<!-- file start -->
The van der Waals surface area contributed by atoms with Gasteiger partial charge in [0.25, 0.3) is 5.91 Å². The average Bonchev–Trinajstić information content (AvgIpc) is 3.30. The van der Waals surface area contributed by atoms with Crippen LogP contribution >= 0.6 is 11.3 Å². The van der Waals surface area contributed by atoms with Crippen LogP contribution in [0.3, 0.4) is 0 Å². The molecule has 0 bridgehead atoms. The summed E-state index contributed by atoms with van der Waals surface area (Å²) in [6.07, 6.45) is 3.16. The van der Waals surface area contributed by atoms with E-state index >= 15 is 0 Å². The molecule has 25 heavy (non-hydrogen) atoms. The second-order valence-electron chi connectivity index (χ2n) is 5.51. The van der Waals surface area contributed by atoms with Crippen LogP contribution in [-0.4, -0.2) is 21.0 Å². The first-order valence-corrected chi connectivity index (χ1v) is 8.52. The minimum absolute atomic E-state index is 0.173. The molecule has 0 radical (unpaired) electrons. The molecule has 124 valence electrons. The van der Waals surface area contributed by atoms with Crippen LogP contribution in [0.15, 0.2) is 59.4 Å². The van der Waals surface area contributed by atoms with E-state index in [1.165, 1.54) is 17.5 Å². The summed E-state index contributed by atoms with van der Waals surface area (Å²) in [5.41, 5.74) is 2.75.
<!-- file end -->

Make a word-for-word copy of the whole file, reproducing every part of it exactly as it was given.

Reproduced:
The van der Waals surface area contributed by atoms with Gasteiger partial charge in [0.25, 0.3) is 5.91 Å². The average Bonchev–Trinajstić information content (AvgIpc) is 3.30. The van der Waals surface area contributed by atoms with Crippen LogP contribution >= 0.6 is 11.3 Å². The van der Waals surface area contributed by atoms with Crippen LogP contribution in [0.3, 0.4) is 0 Å². The molecule has 0 bridgehead atoms. The summed E-state index contributed by atoms with van der Waals surface area (Å²) in [6.07, 6.45) is 3.16. The van der Waals surface area contributed by atoms with E-state index >= 15 is 0 Å². The molecule has 25 heavy (non-hydrogen) atoms. The second-order valence-electron chi connectivity index (χ2n) is 5.51. The van der Waals surface area contributed by atoms with Crippen LogP contribution in [-0.4, -0.2) is 21.0 Å². The first-order valence-corrected chi connectivity index (χ1v) is 8.52. The minimum absolute atomic E-state index is 0.173. The molecule has 0 radical (unpaired) electrons. The molecule has 124 valence electrons. The van der Waals surface area contributed by atoms with Crippen LogP contribution in [0.15, 0.2) is 59.4 Å². The van der Waals surface area contributed by atoms with E-state index in [1.165, 1.54) is 17.5 Å². The summed E-state index contributed by atoms with van der Waals surface area (Å²) in [5.41, 5.74) is 2.75.